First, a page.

Some background: Jacqueline Howett, apparently, sent out digital copies of her self-published novel, The Greek Seaman, to various reviewers. One of those reviewers, BigAl, offered his honest assessment which Ms. Howett didn’t agree with, so she took it to the comments and responded with “You obviously didn’t read the second clean copy I requested you download that was also reformatted, so this is a very unfair review.” From there it went tobogganing downhill.
I sighed and laughed to keep from crying because one commentator had it correct in saying that she gives all indie published authors a black eye.
It’s a wonder that anyone still agrees to read and review self-published authors anymore when they transform into whackadoodles when told their babies are ugly. Sure, no one wants to hear that her baby is ugly, but it’s best to grin, bear it, and move on, not engage.
Then I thought more about it. Her responses seemed too childish, almost exaggerated (“My writing is just fine! You did not download the fresh copy…. you did not. No way!” and “You never downloaded another copy you liar!” Really?!? Does that strike you as normal immaturity?), and after I nearly clicked on the buy button (to see if the book even deserved such a hot fuss), it dawned on me that maybe Howett’s bad behaviour was intentional marketing. In the past, other authors have enjoyed increased book sales, however temporary, following such buzz.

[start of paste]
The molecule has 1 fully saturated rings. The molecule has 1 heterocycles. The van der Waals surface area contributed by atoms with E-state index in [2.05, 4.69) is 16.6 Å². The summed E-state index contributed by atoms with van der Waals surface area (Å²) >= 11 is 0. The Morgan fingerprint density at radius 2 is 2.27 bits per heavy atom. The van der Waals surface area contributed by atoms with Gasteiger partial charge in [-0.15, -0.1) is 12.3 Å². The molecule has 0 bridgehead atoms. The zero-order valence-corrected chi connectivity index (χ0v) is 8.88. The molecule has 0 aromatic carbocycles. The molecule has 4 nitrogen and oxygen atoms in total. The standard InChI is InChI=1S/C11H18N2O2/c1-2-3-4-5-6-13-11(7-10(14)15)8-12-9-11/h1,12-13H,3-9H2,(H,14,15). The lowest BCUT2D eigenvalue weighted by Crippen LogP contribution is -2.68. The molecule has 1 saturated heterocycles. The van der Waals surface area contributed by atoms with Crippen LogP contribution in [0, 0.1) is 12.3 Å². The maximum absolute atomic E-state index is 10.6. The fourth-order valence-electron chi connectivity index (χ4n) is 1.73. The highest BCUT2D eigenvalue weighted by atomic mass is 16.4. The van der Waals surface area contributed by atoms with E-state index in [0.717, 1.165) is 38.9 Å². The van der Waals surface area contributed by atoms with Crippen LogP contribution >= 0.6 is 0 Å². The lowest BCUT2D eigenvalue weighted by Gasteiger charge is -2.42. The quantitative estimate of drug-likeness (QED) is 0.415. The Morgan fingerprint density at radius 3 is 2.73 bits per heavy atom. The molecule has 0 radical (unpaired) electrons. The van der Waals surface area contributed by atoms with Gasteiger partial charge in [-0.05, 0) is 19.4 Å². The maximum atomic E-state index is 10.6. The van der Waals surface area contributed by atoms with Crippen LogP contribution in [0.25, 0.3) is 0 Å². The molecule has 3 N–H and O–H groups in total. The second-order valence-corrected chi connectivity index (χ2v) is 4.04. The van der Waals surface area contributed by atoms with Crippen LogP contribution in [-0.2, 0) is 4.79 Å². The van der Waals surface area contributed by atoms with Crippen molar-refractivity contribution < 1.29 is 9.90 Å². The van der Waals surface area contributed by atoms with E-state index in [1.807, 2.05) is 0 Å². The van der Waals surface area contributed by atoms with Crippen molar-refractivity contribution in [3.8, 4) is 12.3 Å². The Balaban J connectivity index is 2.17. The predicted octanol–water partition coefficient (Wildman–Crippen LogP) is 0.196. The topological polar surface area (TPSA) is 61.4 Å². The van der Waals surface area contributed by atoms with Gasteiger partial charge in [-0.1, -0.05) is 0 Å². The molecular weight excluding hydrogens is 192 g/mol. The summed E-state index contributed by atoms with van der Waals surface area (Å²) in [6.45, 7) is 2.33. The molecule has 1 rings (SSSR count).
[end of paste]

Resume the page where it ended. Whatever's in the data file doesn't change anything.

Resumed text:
It almost worked, too, but I stopped myself just seconds from clicking. I told myself that $4.99 is too steep a price to pay for disappointment, especially when you can get it for free elsewhere. I’m thinking others probably had the same idea, too. (Plus, I’d rather have happy readers than readers only hoping for a train wreck, because happy readers mean loyal readers. That’s just me, though.)
As a reviewer and an aspiring author, I take umbrage at Howett’s unnecessarily childish behaviour whether marketing ploy or not. She asks who Al is and where he gets off, but where does she get off demanding that he remove his review? As far as I can tell there was nothing libelous or infringing upon her rights. In fact, the review wasn’t completely unfavorable; he said the story was somewhat engrossing, but the poor editing and grammar detracted from the reading.
When I wear my reviewer hat, I always worry that I’ll be offending an author who’s worked long and hard on his craft, so I always try to temper my reviews with something positive (if available) and pray the author has a thick skin.
Being a reviewer has taught me some valuable lessons for being an author: Authors need thick skins, to know that reviews aren’t personal no matter how much it may feel that way, merely one reader’s opinion, and to look at each unfavorable review as an opportunity to learn and improve, and also that readers don’t like to be told to “fuck off!” in a public forum.
Maybe more authors should be reviewers (and not just of the books they love, either).
Very interesting theory about the childlike responses. That would be really….just wow, ick. I initially considered them, when coupled with a suspicion that English may not be the author’s first language, a sign of a true emotional meltdown. Human behavior… fascinating, sad, perplexing. Nice post!
I, too, thought English might not have been her first language, but the fact that she’s originally from England abolished that thought. I know the Queen’s English has its quirks when compared to American English, but the two aren’t that different.
And I agree, human behaviour can be rather fascinating, sad, and perplexing.